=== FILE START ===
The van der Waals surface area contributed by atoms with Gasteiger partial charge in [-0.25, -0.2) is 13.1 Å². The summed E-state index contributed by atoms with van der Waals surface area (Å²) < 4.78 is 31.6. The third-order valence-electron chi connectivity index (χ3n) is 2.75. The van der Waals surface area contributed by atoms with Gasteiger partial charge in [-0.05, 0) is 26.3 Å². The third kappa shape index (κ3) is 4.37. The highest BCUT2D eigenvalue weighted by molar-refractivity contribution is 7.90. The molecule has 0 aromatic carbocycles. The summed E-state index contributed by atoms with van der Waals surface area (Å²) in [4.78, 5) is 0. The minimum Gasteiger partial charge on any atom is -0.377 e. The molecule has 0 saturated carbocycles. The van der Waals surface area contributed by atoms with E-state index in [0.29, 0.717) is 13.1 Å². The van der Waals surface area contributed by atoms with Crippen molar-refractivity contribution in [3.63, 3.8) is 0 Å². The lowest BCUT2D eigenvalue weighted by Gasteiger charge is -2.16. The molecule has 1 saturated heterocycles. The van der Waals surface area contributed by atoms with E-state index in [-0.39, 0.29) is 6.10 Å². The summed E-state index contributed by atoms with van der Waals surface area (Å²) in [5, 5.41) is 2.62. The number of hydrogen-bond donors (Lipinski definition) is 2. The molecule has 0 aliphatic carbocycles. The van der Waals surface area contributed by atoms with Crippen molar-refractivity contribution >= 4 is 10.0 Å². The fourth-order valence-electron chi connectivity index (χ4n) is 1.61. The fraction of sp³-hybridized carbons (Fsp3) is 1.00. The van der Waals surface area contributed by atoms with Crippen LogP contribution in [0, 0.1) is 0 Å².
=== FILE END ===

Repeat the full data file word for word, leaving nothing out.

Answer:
The van der Waals surface area contributed by atoms with Gasteiger partial charge in [-0.25, -0.2) is 13.1 Å². The summed E-state index contributed by atoms with van der Waals surface area (Å²) < 4.78 is 31.6. The third-order valence-electron chi connectivity index (χ3n) is 2.75. The van der Waals surface area contributed by atoms with Gasteiger partial charge in [-0.05, 0) is 26.3 Å². The third kappa shape index (κ3) is 4.37. The highest BCUT2D eigenvalue weighted by molar-refractivity contribution is 7.90. The molecule has 0 aromatic carbocycles. The summed E-state index contributed by atoms with van der Waals surface area (Å²) in [4.78, 5) is 0. The minimum Gasteiger partial charge on any atom is -0.377 e. The molecule has 0 saturated carbocycles. The van der Waals surface area contributed by atoms with E-state index in [0.29, 0.717) is 13.1 Å². The van der Waals surface area contributed by atoms with Crippen molar-refractivity contribution in [3.63, 3.8) is 0 Å². The lowest BCUT2D eigenvalue weighted by Gasteiger charge is -2.16. The molecule has 1 saturated heterocycles. The van der Waals surface area contributed by atoms with E-state index in [-0.39, 0.29) is 6.10 Å². The summed E-state index contributed by atoms with van der Waals surface area (Å²) in [5, 5.41) is 2.62. The number of hydrogen-bond donors (Lipinski definition) is 2. The molecule has 0 aliphatic carbocycles. The van der Waals surface area contributed by atoms with Crippen molar-refractivity contribution >= 4 is 10.0 Å². The fourth-order valence-electron chi connectivity index (χ4n) is 1.61. The fraction of sp³-hybridized carbons (Fsp3) is 1.00. The van der Waals surface area contributed by atoms with Crippen LogP contribution in [0, 0.1) is 0 Å².